The Arduino Ethernet Shield 2...
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The Arduino Ethernet Shield 2 connects your Arduino to the internet in mere minutes.
without PoE version
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Just plug this module onto your Arduino Board, connect it to your network with an RJ45 cable (not included) and follow a few simple steps to start controlling your world through the internet. As always with Arduino, every element of the platform – hardware, software and documentation – is freely available and open-source. This means you can learn exactly how it's made and use its design as the starting point for your own circuits. Hundreds of thousands of Arduino Boards are already fueling people’s creativity all over the world, everyday. Join us now, Arduino is you!
The Arduino Ethernet Shield 2 allows an Arduino Board to connect to the internet. It is based on the Wiznet W5500 Ethernet chip (datasheet). The Wiznet W5500 provides a network (IP) stack capable of both TCP and UDP. It supports up to eight simultaneous socket connections. Use the Ethernet library to write sketches that connect to the Internet using the Shield. The Ethernet Shield 2 connects to an Arduino Board using long wire-wrap headers extending through the Shield. This keeps the pin layout intact and allows another Shield to be stacked on top of it.
The most recent revision of the board exposes the 1.0 pinout on rev 3 of the Arduino UNO Board.
The Ethernet Shield 2 has a standard RJ-45 connection, with an integrated line transformer and Power over Ethernet enabled.
There is an onboard micro-SD card slot, which can be used to store files for serving over the network. It is compatible with the Arduino Uno and Mega (using the Ethernet library). The onboard micro-SD card reader is accessible through the SD Library. When working with this library, SS is on Pin 4. The original revision of the Shield contained a full-size SD card slot; this is not supported.
The Shield also includes a reset controller, to ensure that the W5500 Ethernet module is properly reset on power-up. Previous revisions of the Shield were not compatible with the Mega and needed to be manually reset after power-up.
The current Shield has a Power over Ethernet (PoE) module designed to extract power from a conventional twisted pair Category 5 Ethernet cable.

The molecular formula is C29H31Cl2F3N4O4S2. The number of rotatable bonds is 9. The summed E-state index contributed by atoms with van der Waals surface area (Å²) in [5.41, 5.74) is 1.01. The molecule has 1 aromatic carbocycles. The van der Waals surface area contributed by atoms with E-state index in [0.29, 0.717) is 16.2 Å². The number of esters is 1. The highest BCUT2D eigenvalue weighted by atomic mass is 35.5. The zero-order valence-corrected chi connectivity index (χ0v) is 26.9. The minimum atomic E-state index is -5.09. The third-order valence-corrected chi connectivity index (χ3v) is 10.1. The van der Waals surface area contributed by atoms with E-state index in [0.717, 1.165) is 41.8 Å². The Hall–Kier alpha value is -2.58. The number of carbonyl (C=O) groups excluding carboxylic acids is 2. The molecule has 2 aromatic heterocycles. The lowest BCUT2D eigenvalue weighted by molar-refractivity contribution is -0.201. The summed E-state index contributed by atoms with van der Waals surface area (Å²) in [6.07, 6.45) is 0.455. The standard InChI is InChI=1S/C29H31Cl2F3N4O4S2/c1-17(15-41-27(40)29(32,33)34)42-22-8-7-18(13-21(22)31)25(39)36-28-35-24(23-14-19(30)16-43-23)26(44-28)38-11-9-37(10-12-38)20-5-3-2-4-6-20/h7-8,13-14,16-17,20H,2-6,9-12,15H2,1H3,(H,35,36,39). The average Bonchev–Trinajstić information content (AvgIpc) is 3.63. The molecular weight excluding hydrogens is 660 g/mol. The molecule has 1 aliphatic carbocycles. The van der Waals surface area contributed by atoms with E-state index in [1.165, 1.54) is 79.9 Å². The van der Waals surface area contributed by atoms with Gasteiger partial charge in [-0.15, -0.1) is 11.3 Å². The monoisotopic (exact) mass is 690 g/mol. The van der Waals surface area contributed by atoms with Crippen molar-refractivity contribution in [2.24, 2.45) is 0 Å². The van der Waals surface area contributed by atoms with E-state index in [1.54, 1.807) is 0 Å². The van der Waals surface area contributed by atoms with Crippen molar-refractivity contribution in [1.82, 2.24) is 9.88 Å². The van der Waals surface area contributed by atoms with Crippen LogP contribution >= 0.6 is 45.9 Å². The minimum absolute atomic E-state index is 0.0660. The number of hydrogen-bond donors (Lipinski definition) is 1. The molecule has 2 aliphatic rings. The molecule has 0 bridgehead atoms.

PoE module features as follows:
The Shield does not come with a built in PoE module, it is a separate component that must be added on.
Arduino communicates with both the W5500 and SD card using the SPI bus (through the ICSP header). This is on digital pins 10, 11, 12, and 13 on the Uno and pins 50, 51, and 52 on the Mega. On both boards, pin 10 is used to select the W5500 and pin 4 for the SD card. These pins cannot be used for general I/O. On the Mega, the hardware SS pin, 53, is not used to select either the W5500 or the SD card, but it must be kept as an output or the SPI interface won't work.
Note that because the W5500 and SD card share the SPI bus, only one at a time can be active. If you are using both peripherals in your program, this should be taken care of by the corresponding libraries. If you're not using one of the peripherals in your program, however, you'll need to explicitly deselect it. To do this with the SD card, set pin 4 as an output and write a high to it. For the W5500, set digital pin 10 as a high output.
The Shield provides a standard RJ45 Ethernet jack.
The reset button on the Shield resets both the W5500 and the Arduino Board.
The Shield contains a number of information LEDs:
The Ethernet Shield 2 is, at present time, not compatible with the Arduino Zero Pro Board.
The maximum length and width of the Uno PCB are 2.7 and 2.1 inches respectively, with the USB connector and power jack extending beyond the former dimension. Four screw holes allow the board to be attached to a surface or case. Note that the distance between digital pins 7 and 8 is 160 mil (0.16"), not an even multiple of the 100 mil spacing of the other pins.
The Arduino Ethernet Shield 2 allows an Arduino Board to connect to the internet. It is based on the Wiznet W5500 Ethernet chip.
You can find the W5500 datasheet here.
The Wiznet W5500 provides a network (IP) stack capable of both TCP and UDP. It supports up to eight simultaneous socket connections. Use the Ethernet library to write sketches that connect to the Internet using the Shield. The Ethernet Shield 2 connects to an Arduino Board using long wire-wrap headers extending through the Shield. This keeps the pin layout intact and allows another Shield to be stacked on top of it.
NB. You can reuse your code written for Arduino Ethernet Shield, simply replacing
#include <Ethernet.h> --> #include <Ethernet2.h>
#include <EthernetUdp.h> --> #include <EthernetUdp2.h>